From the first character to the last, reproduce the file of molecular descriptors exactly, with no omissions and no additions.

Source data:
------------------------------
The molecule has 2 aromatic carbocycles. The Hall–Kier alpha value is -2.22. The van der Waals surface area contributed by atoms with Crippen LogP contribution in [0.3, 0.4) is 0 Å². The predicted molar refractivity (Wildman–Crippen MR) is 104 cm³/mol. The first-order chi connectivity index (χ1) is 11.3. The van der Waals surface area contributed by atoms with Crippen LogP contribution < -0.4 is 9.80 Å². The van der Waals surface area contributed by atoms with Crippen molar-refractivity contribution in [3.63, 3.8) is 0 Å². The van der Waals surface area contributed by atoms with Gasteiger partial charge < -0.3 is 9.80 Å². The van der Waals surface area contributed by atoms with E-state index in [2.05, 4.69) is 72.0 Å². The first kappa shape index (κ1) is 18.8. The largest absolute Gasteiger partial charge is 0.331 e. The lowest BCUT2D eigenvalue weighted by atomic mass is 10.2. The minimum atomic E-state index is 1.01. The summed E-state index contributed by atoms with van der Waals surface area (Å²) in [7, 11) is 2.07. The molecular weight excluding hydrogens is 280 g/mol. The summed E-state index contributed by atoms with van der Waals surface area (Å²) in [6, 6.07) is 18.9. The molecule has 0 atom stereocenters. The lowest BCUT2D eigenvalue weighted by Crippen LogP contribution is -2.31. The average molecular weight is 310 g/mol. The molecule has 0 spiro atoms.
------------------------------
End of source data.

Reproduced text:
The molecule has 2 aromatic carbocycles. The Hall–Kier alpha value is -2.22. The van der Waals surface area contributed by atoms with Crippen LogP contribution in [0.3, 0.4) is 0 Å². The predicted molar refractivity (Wildman–Crippen MR) is 104 cm³/mol. The first-order chi connectivity index (χ1) is 11.3. The van der Waals surface area contributed by atoms with Crippen LogP contribution < -0.4 is 9.80 Å². The van der Waals surface area contributed by atoms with Crippen molar-refractivity contribution in [3.63, 3.8) is 0 Å². The van der Waals surface area contributed by atoms with Gasteiger partial charge < -0.3 is 9.80 Å². The van der Waals surface area contributed by atoms with E-state index in [2.05, 4.69) is 72.0 Å². The first kappa shape index (κ1) is 18.8. The largest absolute Gasteiger partial charge is 0.331 e. The lowest BCUT2D eigenvalue weighted by atomic mass is 10.2. The minimum atomic E-state index is 1.01. The summed E-state index contributed by atoms with van der Waals surface area (Å²) in [7, 11) is 2.07. The molecular weight excluding hydrogens is 280 g/mol. The summed E-state index contributed by atoms with van der Waals surface area (Å²) in [6, 6.07) is 18.9. The molecule has 0 atom stereocenters. The lowest BCUT2D eigenvalue weighted by Crippen LogP contribution is -2.31. The average molecular weight is 310 g/mol. The molecule has 0 spiro atoms.